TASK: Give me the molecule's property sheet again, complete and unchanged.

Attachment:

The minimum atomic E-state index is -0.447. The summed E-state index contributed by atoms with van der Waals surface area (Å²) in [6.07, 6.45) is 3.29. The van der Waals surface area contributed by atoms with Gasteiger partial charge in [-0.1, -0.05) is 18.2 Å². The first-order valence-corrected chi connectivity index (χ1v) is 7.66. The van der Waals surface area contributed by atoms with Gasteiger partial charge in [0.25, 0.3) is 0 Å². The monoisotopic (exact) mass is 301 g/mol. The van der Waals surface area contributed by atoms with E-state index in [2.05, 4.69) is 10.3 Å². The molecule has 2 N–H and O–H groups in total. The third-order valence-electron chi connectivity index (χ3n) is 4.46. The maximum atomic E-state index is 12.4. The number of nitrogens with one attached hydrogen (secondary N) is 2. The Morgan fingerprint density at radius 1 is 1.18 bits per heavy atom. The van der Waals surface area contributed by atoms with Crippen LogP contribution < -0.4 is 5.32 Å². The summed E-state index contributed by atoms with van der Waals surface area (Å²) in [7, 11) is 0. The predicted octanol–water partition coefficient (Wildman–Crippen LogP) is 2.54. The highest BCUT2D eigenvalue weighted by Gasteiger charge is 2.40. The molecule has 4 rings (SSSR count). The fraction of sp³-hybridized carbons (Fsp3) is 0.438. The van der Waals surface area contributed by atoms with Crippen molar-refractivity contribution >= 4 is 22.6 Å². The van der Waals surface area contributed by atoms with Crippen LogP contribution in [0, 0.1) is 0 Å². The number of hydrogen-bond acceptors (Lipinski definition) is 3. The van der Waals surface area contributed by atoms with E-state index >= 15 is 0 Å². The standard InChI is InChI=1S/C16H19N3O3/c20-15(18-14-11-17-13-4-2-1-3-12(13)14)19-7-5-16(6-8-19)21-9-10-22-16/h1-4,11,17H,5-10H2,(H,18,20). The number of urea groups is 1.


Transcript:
The minimum atomic E-state index is -0.447. The summed E-state index contributed by atoms with van der Waals surface area (Å²) in [6.07, 6.45) is 3.29. The van der Waals surface area contributed by atoms with Gasteiger partial charge in [-0.1, -0.05) is 18.2 Å². The first-order valence-corrected chi connectivity index (χ1v) is 7.66. The van der Waals surface area contributed by atoms with Gasteiger partial charge in [0.25, 0.3) is 0 Å². The monoisotopic (exact) mass is 301 g/mol. The van der Waals surface area contributed by atoms with E-state index in [2.05, 4.69) is 10.3 Å². The molecule has 2 N–H and O–H groups in total. The third-order valence-electron chi connectivity index (χ3n) is 4.46. The maximum atomic E-state index is 12.4. The number of nitrogens with one attached hydrogen (secondary N) is 2. The Morgan fingerprint density at radius 1 is 1.18 bits per heavy atom. The van der Waals surface area contributed by atoms with Crippen LogP contribution < -0.4 is 5.32 Å². The summed E-state index contributed by atoms with van der Waals surface area (Å²) in [7, 11) is 0. The predicted octanol–water partition coefficient (Wildman–Crippen LogP) is 2.54. The highest BCUT2D eigenvalue weighted by Gasteiger charge is 2.40. The molecule has 4 rings (SSSR count). The fraction of sp³-hybridized carbons (Fsp3) is 0.438. The van der Waals surface area contributed by atoms with Crippen molar-refractivity contribution >= 4 is 22.6 Å². The van der Waals surface area contributed by atoms with Crippen LogP contribution in [0, 0.1) is 0 Å². The number of hydrogen-bond acceptors (Lipinski definition) is 3. The van der Waals surface area contributed by atoms with E-state index >= 15 is 0 Å². The standard InChI is InChI=1S/C16H19N3O3/c20-15(18-14-11-17-13-4-2-1-3-12(13)14)19-7-5-16(6-8-19)21-9-10-22-16/h1-4,11,17H,5-10H2,(H,18,20). The number of urea groups is 1.